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Resolution honoring Helen Foster Snow is signed

Read Time: 2 minutes

Helen Foster Snow
Photo from L. Tom Perry Special Collections

BYU McKay School’s Peter Chan, PhD, recently attended a signing ceremony for a Utah state resolution recognizing Helen Foster Snow—a resolution he helped draft. Chan serves on the board of the Helen Foster Snow Foundation and has been instrumental in gaining recognition for the historic work of Utah native Helen Foster Snow.

Helen Foster Snow, a native of Cedar City, Utah, played an important role in China and other Asian countries during the 1930s as a war correspondent and activist advocating for the welfare of Chinese workers. Snow was nominated twice for the Nobel Peace Prize for the work that she did to bring money to small businesses during the Gung Ho movement. This movement aimed to increase employment for workers and refugees to help support the Chinese war effort against Japanese aggressors.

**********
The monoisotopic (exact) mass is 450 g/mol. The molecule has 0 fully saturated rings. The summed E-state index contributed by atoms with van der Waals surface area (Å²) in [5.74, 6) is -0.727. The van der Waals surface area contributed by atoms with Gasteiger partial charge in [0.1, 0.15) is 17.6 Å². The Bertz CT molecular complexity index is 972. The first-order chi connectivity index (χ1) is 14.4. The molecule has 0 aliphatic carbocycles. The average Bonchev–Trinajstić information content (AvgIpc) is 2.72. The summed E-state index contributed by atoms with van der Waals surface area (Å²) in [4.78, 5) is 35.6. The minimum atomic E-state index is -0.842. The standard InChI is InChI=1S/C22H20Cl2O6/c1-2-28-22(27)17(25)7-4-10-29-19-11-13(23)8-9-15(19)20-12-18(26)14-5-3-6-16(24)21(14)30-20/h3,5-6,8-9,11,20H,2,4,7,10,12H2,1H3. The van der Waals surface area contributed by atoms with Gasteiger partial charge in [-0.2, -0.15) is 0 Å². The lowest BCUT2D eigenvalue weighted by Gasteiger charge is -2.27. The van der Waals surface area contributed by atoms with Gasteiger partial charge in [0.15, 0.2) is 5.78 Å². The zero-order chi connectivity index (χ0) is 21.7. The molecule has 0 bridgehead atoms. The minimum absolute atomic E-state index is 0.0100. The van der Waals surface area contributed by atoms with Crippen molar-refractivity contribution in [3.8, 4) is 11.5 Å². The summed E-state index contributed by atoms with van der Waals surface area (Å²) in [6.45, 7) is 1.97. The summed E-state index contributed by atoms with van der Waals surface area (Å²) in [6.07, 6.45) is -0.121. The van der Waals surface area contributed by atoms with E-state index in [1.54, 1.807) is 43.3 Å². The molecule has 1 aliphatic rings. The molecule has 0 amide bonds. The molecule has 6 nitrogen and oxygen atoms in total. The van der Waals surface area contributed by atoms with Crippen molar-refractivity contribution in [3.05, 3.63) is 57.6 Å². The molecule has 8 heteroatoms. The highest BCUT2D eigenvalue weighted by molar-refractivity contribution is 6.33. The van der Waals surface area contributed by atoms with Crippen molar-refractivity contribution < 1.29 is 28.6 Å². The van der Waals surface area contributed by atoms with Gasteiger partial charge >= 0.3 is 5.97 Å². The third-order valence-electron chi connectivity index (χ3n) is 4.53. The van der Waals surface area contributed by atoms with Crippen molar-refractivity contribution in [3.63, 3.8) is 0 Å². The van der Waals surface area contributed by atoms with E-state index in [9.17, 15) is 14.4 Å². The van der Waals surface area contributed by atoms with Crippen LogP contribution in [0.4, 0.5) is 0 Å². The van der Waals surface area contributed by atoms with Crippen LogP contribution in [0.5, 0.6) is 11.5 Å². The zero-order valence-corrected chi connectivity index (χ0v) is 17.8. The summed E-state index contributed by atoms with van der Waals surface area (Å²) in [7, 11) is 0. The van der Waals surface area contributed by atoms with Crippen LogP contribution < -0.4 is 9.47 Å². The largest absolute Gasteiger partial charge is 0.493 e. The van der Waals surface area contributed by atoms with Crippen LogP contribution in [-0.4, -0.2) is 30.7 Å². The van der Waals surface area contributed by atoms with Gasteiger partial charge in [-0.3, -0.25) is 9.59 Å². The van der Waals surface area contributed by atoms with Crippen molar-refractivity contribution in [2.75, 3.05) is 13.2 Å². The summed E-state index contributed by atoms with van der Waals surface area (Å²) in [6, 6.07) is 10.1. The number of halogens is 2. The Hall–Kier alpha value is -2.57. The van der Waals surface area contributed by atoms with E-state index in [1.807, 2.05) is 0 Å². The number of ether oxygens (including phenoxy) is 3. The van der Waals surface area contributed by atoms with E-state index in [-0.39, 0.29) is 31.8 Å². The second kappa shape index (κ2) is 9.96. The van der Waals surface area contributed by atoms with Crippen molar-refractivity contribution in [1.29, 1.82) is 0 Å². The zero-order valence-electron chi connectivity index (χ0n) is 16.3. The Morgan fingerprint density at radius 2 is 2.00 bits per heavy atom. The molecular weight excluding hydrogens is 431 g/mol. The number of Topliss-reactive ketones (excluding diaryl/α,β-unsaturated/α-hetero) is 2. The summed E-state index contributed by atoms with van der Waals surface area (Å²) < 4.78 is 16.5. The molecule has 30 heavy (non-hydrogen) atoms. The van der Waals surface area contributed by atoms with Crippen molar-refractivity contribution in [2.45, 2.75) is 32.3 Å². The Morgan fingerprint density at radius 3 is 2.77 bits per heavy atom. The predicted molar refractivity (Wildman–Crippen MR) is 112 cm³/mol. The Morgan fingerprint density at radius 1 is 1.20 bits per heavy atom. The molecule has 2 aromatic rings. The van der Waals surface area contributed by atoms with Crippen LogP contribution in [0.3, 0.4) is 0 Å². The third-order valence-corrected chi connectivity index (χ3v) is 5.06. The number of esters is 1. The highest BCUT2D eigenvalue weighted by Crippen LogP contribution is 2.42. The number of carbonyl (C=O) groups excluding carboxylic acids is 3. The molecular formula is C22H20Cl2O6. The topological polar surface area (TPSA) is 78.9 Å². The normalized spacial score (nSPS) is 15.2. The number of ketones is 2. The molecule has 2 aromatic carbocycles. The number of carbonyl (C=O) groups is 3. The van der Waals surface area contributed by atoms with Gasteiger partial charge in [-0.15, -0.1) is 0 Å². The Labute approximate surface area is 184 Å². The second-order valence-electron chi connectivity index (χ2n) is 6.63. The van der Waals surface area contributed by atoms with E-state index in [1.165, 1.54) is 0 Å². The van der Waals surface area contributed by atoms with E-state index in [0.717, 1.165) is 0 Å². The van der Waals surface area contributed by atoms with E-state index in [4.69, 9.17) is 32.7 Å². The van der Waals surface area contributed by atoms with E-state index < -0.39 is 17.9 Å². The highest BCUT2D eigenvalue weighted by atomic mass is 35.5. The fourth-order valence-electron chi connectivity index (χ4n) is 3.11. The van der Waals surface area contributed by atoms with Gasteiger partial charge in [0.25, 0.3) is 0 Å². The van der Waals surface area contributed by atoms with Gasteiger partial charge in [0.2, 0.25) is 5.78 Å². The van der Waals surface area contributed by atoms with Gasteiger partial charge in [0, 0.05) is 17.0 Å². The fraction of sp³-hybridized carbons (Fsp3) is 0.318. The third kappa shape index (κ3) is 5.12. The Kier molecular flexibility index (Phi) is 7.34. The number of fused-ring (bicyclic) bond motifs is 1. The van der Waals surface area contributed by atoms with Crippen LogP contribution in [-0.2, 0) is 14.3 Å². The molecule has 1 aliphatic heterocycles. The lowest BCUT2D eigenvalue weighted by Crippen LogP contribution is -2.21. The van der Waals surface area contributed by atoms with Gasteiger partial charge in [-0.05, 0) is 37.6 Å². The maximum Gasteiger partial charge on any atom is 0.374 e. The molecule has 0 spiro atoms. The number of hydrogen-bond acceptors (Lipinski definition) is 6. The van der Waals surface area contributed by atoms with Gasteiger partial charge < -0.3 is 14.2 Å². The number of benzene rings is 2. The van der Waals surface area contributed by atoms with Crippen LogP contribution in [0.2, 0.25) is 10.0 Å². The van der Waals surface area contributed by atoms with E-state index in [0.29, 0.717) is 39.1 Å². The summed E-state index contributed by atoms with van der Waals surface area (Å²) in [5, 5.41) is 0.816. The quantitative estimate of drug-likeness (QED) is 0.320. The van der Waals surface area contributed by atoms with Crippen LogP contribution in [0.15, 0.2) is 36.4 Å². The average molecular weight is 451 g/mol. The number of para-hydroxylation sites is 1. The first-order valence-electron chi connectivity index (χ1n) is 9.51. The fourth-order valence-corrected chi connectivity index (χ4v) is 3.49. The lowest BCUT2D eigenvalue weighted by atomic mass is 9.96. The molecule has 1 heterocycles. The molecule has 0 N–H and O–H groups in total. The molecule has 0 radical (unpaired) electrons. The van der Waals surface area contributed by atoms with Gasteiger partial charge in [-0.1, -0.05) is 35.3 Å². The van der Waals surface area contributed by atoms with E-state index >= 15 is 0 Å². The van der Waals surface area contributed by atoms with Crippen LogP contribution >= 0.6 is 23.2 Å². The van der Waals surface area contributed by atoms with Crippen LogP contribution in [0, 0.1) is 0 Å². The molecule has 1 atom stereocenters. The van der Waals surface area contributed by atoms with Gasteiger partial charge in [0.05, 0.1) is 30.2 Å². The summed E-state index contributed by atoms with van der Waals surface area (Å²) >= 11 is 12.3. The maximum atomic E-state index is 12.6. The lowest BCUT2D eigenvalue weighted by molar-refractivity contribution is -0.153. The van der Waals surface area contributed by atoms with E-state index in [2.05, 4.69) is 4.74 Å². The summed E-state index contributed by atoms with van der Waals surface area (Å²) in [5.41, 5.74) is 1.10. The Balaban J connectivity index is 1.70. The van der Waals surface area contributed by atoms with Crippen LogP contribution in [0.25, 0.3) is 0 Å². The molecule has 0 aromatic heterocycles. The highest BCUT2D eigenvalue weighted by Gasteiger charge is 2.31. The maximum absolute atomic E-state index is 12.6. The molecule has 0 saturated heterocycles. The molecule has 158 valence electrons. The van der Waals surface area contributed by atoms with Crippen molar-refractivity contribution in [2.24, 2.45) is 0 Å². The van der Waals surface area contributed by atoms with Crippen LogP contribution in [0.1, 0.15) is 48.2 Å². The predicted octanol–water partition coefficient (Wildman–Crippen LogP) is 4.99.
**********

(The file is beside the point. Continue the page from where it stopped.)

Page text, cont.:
“The Legislature and the Governor view Helen Foster Snow's bridge of goodwill as a reminder of the power of Utah values in bringing peace and understanding in the world,” the resolution reads. The signing of this resolution is an important way to remember and honor Helen Foster Snow and her legacy. For more information about the resolution visit

Helen Foster Snow’s papers are housed in special collections at Brigham Young University’s Harold B. Lee Library. Currently, there is also an exhibit about Helen Foster Snow in the Alice Louise Reynolds Auditorium in the Harold B. Lee Library.

On the same day that the resolution for Helen Foster Snow was signed, nine other bills were signed to recognize individual rights and provide support for and bring attention to the needs and histories of marginalized communities. Read more about these bills at


Writer: Rebecca Youngs
Contact: Cindy Glad